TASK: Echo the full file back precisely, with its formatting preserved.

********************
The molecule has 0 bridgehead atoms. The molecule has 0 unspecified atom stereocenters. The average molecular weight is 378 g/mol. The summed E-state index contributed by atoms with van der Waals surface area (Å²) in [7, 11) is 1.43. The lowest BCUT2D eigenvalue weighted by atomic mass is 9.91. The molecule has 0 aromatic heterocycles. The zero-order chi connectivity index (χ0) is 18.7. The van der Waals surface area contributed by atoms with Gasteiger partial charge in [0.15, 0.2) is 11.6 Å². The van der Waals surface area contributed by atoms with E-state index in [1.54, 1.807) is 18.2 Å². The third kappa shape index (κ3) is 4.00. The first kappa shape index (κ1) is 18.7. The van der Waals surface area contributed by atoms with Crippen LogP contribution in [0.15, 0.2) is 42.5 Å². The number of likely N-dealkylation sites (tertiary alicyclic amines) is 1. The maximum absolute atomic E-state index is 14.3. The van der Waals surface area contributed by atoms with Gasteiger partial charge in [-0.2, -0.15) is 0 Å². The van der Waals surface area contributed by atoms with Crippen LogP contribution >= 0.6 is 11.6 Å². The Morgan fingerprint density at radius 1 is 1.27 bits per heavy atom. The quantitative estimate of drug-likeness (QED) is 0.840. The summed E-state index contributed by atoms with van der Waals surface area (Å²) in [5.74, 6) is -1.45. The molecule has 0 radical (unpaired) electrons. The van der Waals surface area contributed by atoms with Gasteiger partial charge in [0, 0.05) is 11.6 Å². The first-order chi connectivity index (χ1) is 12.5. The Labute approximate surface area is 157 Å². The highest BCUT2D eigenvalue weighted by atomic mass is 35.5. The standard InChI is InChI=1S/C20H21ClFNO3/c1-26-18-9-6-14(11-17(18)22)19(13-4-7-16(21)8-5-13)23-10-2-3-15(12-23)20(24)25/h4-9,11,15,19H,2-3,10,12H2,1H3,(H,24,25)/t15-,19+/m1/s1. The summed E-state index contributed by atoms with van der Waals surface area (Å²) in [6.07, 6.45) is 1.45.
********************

The molecule has 0 bridgehead atoms. The molecule has 0 unspecified atom stereocenters. The average molecular weight is 378 g/mol. The summed E-state index contributed by atoms with van der Waals surface area (Å²) in [7, 11) is 1.43. The lowest BCUT2D eigenvalue weighted by atomic mass is 9.91. The molecule has 0 aromatic heterocycles. The zero-order chi connectivity index (χ0) is 18.7. The van der Waals surface area contributed by atoms with Gasteiger partial charge in [0.15, 0.2) is 11.6 Å². The van der Waals surface area contributed by atoms with E-state index in [1.54, 1.807) is 18.2 Å². The third kappa shape index (κ3) is 4.00. The first kappa shape index (κ1) is 18.7. The van der Waals surface area contributed by atoms with Crippen LogP contribution in [0.15, 0.2) is 42.5 Å². The number of likely N-dealkylation sites (tertiary alicyclic amines) is 1. The maximum absolute atomic E-state index is 14.3. The van der Waals surface area contributed by atoms with Gasteiger partial charge in [-0.2, -0.15) is 0 Å². The van der Waals surface area contributed by atoms with Crippen LogP contribution >= 0.6 is 11.6 Å². The Morgan fingerprint density at radius 1 is 1.27 bits per heavy atom. The quantitative estimate of drug-likeness (QED) is 0.840. The summed E-state index contributed by atoms with van der Waals surface area (Å²) in [5.74, 6) is -1.45. The molecule has 0 radical (unpaired) electrons. The van der Waals surface area contributed by atoms with Gasteiger partial charge in [0, 0.05) is 11.6 Å². The first-order chi connectivity index (χ1) is 12.5. The Labute approximate surface area is 157 Å². The highest BCUT2D eigenvalue weighted by atomic mass is 35.5. The standard InChI is InChI=1S/C20H21ClFNO3/c1-26-18-9-6-14(11-17(18)22)19(13-4-7-16(21)8-5-13)23-10-2-3-15(12-23)20(24)25/h4-9,11,15,19H,2-3,10,12H2,1H3,(H,24,25)/t15-,19+/m1/s1. The summed E-state index contributed by atoms with van der Waals surface area (Å²) in [6.07, 6.45) is 1.45.